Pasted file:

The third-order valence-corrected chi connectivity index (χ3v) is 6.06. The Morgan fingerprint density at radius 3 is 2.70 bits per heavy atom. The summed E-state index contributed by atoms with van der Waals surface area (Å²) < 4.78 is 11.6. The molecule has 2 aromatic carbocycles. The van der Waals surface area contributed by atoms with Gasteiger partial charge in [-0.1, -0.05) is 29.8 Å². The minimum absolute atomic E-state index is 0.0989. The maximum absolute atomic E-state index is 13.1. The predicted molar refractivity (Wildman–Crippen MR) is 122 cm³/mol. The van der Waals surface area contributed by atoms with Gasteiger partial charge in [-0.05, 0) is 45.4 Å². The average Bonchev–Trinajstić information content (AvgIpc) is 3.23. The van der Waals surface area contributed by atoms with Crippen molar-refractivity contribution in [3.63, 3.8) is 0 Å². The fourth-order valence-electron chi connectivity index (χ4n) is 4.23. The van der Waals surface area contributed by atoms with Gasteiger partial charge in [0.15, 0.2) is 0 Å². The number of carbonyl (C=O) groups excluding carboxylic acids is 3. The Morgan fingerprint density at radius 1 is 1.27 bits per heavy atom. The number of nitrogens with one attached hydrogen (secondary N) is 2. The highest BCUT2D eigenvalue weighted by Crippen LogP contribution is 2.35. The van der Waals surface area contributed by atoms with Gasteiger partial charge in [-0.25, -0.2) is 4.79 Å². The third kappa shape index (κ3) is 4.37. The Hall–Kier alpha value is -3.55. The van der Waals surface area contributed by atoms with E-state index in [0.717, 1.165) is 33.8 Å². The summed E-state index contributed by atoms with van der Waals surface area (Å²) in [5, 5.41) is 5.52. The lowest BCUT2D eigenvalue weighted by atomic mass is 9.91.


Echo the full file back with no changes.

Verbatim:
The third-order valence-corrected chi connectivity index (χ3v) is 6.06. The Morgan fingerprint density at radius 3 is 2.70 bits per heavy atom. The summed E-state index contributed by atoms with van der Waals surface area (Å²) < 4.78 is 11.6. The molecule has 2 aromatic carbocycles. The van der Waals surface area contributed by atoms with Gasteiger partial charge in [-0.1, -0.05) is 29.8 Å². The minimum absolute atomic E-state index is 0.0989. The maximum absolute atomic E-state index is 13.1. The predicted molar refractivity (Wildman–Crippen MR) is 122 cm³/mol. The van der Waals surface area contributed by atoms with Gasteiger partial charge in [-0.05, 0) is 45.4 Å². The average Bonchev–Trinajstić information content (AvgIpc) is 3.23. The van der Waals surface area contributed by atoms with Crippen molar-refractivity contribution in [3.63, 3.8) is 0 Å². The fourth-order valence-electron chi connectivity index (χ4n) is 4.23. The van der Waals surface area contributed by atoms with Gasteiger partial charge in [0.15, 0.2) is 0 Å². The number of carbonyl (C=O) groups excluding carboxylic acids is 3. The Morgan fingerprint density at radius 1 is 1.27 bits per heavy atom. The number of nitrogens with one attached hydrogen (secondary N) is 2. The highest BCUT2D eigenvalue weighted by Crippen LogP contribution is 2.35. The van der Waals surface area contributed by atoms with Gasteiger partial charge in [-0.25, -0.2) is 4.79 Å². The third kappa shape index (κ3) is 4.37. The Hall–Kier alpha value is -3.55. The van der Waals surface area contributed by atoms with E-state index in [0.717, 1.165) is 33.8 Å². The summed E-state index contributed by atoms with van der Waals surface area (Å²) in [5, 5.41) is 5.52. The lowest BCUT2D eigenvalue weighted by atomic mass is 9.91.